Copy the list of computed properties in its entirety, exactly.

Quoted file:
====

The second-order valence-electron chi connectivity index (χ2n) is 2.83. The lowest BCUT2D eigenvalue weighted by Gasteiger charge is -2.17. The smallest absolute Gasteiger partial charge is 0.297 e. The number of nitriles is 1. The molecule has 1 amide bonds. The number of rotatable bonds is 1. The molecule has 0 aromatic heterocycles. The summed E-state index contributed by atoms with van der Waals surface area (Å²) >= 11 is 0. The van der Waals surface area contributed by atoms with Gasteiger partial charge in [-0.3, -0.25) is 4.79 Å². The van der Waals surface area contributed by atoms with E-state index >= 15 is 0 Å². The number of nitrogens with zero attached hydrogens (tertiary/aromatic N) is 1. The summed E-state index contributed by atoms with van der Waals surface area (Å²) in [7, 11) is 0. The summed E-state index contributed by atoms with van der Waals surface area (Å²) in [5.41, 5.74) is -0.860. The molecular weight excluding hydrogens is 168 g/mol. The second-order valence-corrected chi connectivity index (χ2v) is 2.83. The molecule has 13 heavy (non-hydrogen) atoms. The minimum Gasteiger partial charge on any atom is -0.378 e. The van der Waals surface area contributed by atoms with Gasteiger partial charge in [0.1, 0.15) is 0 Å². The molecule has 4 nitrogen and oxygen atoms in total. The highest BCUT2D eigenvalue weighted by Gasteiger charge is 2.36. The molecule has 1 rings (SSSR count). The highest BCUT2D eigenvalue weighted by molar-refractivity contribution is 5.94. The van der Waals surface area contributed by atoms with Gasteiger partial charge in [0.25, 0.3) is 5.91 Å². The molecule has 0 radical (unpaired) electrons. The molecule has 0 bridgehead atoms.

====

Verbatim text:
The second-order valence-electron chi connectivity index (χ2n) is 2.83. The lowest BCUT2D eigenvalue weighted by Gasteiger charge is -2.17. The smallest absolute Gasteiger partial charge is 0.297 e. The number of nitriles is 1. The molecule has 1 amide bonds. The number of rotatable bonds is 1. The molecule has 0 aromatic heterocycles. The summed E-state index contributed by atoms with van der Waals surface area (Å²) >= 11 is 0. The van der Waals surface area contributed by atoms with Gasteiger partial charge in [-0.3, -0.25) is 4.79 Å². The van der Waals surface area contributed by atoms with E-state index >= 15 is 0 Å². The number of nitrogens with zero attached hydrogens (tertiary/aromatic N) is 1. The summed E-state index contributed by atoms with van der Waals surface area (Å²) in [7, 11) is 0. The summed E-state index contributed by atoms with van der Waals surface area (Å²) in [5.41, 5.74) is -0.860. The molecular weight excluding hydrogens is 168 g/mol. The second-order valence-corrected chi connectivity index (χ2v) is 2.83. The molecule has 13 heavy (non-hydrogen) atoms. The minimum Gasteiger partial charge on any atom is -0.378 e. The van der Waals surface area contributed by atoms with Gasteiger partial charge in [0.1, 0.15) is 0 Å². The molecule has 4 nitrogen and oxygen atoms in total. The highest BCUT2D eigenvalue weighted by Gasteiger charge is 2.36. The molecule has 1 rings (SSSR count). The highest BCUT2D eigenvalue weighted by molar-refractivity contribution is 5.94. The van der Waals surface area contributed by atoms with Gasteiger partial charge in [0.25, 0.3) is 5.91 Å². The molecule has 0 radical (unpaired) electrons. The molecule has 0 bridgehead atoms.